Lenovo this week announced its most recent quarterly earnings. Of particular note, the firm saw its best PC sales growth in four years.
“Personal Computers and Smart Devices reported $7.7 billion in [quarterly] revenue, up 16 percent from the same period a year earlier and the highest growth in four years,” Lenovo noted. “For the year, [this part of the business] reported $32.4 billion [in revenues], up 8 percent from [the prior fiscal year].”
So that’s good news. And it’s interesting to me on two levels.
First, we’re always looking for any signs of life in the PC market. And with this market showing small gains in each of the past two quarters, the question is whether we’re seeing a bottoming-out, or leveling-off, of what had been a years-long sales free-fall. Or whether, as I suspect, we’re hitting a one-time bump based around Windows 10 upgrades to corporations that we may later view as the PC’s last stand.
Secondly, Lenovo was once the world’s biggest maker of PCs, but it has fallen behind HP in recent years. As such, the firm has recast itself as a “three-way” company and not just a PC maker. So in addition to PCs, it has major focuses on data center computing and mobile computing.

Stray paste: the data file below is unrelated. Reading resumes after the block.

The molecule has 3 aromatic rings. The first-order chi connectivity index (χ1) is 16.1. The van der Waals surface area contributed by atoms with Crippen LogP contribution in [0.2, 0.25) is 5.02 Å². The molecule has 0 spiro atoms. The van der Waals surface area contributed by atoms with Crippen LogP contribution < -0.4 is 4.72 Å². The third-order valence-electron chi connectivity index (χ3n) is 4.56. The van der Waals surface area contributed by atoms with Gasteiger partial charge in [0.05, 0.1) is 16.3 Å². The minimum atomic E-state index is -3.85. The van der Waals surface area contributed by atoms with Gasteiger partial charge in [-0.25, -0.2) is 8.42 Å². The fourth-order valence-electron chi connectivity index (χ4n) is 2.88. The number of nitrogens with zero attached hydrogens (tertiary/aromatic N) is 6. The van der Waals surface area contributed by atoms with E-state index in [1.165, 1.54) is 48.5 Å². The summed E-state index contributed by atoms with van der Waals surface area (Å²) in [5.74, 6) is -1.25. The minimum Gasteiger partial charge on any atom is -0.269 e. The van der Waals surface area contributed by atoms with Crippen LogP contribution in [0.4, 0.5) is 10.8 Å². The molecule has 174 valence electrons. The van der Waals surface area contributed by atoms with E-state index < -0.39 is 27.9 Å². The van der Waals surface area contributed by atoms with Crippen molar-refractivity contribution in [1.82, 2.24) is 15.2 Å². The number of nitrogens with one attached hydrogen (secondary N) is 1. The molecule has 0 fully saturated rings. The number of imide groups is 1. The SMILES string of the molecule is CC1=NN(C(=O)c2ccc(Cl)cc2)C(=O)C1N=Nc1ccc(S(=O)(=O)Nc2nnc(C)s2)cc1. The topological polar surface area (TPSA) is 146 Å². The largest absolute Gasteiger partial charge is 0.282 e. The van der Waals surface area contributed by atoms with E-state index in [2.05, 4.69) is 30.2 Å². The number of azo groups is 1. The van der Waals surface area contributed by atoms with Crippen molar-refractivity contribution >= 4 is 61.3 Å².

Each of those businesses grew in Lenovo’s most recent quarter. But the PC part of the business remains Lenovo’s biggest, and by a wide margin. For example, Lenovo earned as many revenues in this past quarter as it did in mobile for the entire fiscal year.
So it perhaps interesting to see Lenovo beating the same drum as Microsoft: It focused on marketing the future while it’s actually still making most of its money on the past.
“Lenovo’s vision has long been to become a global leader in intelligent transformation,” chairman and CEO Yang Yuanqing said. “We will focus on building competitiveness in Smart IoT devices, data center infrastructure, and vertical intelligent solution, and we are well positioned to take advantage of smart IoT and intelligence era.”
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